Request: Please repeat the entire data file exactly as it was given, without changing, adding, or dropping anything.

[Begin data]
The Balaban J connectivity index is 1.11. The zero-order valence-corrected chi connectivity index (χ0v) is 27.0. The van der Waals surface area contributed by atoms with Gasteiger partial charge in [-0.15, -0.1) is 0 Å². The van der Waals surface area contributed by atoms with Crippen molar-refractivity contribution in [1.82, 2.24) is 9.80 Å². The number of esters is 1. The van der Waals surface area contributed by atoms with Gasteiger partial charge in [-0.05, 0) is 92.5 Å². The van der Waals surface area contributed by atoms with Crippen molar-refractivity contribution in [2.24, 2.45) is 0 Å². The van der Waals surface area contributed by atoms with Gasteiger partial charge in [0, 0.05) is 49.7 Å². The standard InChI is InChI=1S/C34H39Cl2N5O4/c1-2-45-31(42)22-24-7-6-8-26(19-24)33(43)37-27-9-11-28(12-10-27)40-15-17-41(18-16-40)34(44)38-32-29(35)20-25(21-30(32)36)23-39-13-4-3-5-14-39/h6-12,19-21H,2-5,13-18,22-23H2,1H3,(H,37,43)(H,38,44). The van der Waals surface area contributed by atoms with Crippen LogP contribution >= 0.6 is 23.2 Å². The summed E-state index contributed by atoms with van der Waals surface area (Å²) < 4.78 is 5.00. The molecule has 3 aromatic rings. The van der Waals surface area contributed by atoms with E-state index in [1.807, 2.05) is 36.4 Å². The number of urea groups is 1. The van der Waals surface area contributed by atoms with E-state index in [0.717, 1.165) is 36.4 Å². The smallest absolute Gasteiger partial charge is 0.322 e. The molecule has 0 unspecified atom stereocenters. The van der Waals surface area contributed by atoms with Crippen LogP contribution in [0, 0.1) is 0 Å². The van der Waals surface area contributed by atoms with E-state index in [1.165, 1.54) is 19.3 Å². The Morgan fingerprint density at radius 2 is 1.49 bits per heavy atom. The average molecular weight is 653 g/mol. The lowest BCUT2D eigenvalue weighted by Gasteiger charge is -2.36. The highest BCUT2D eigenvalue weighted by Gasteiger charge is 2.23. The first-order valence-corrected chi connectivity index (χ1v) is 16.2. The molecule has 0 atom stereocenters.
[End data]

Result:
The Balaban J connectivity index is 1.11. The zero-order valence-corrected chi connectivity index (χ0v) is 27.0. The van der Waals surface area contributed by atoms with Gasteiger partial charge in [-0.15, -0.1) is 0 Å². The van der Waals surface area contributed by atoms with Crippen molar-refractivity contribution in [1.82, 2.24) is 9.80 Å². The number of esters is 1. The van der Waals surface area contributed by atoms with Gasteiger partial charge in [-0.05, 0) is 92.5 Å². The van der Waals surface area contributed by atoms with Crippen molar-refractivity contribution in [2.24, 2.45) is 0 Å². The van der Waals surface area contributed by atoms with Gasteiger partial charge in [0, 0.05) is 49.7 Å². The standard InChI is InChI=1S/C34H39Cl2N5O4/c1-2-45-31(42)22-24-7-6-8-26(19-24)33(43)37-27-9-11-28(12-10-27)40-15-17-41(18-16-40)34(44)38-32-29(35)20-25(21-30(32)36)23-39-13-4-3-5-14-39/h6-12,19-21H,2-5,13-18,22-23H2,1H3,(H,37,43)(H,38,44). The van der Waals surface area contributed by atoms with Crippen LogP contribution >= 0.6 is 23.2 Å². The summed E-state index contributed by atoms with van der Waals surface area (Å²) < 4.78 is 5.00. The molecule has 3 aromatic rings. The van der Waals surface area contributed by atoms with E-state index in [1.807, 2.05) is 36.4 Å². The number of urea groups is 1. The van der Waals surface area contributed by atoms with E-state index in [0.717, 1.165) is 36.4 Å². The smallest absolute Gasteiger partial charge is 0.322 e. The molecule has 0 unspecified atom stereocenters. The van der Waals surface area contributed by atoms with Crippen LogP contribution in [0, 0.1) is 0 Å². The van der Waals surface area contributed by atoms with E-state index in [1.165, 1.54) is 19.3 Å². The Morgan fingerprint density at radius 2 is 1.49 bits per heavy atom. The average molecular weight is 653 g/mol. The lowest BCUT2D eigenvalue weighted by Gasteiger charge is -2.36. The highest BCUT2D eigenvalue weighted by Gasteiger charge is 2.23. The first-order valence-corrected chi connectivity index (χ1v) is 16.2. The molecule has 0 atom stereocenters.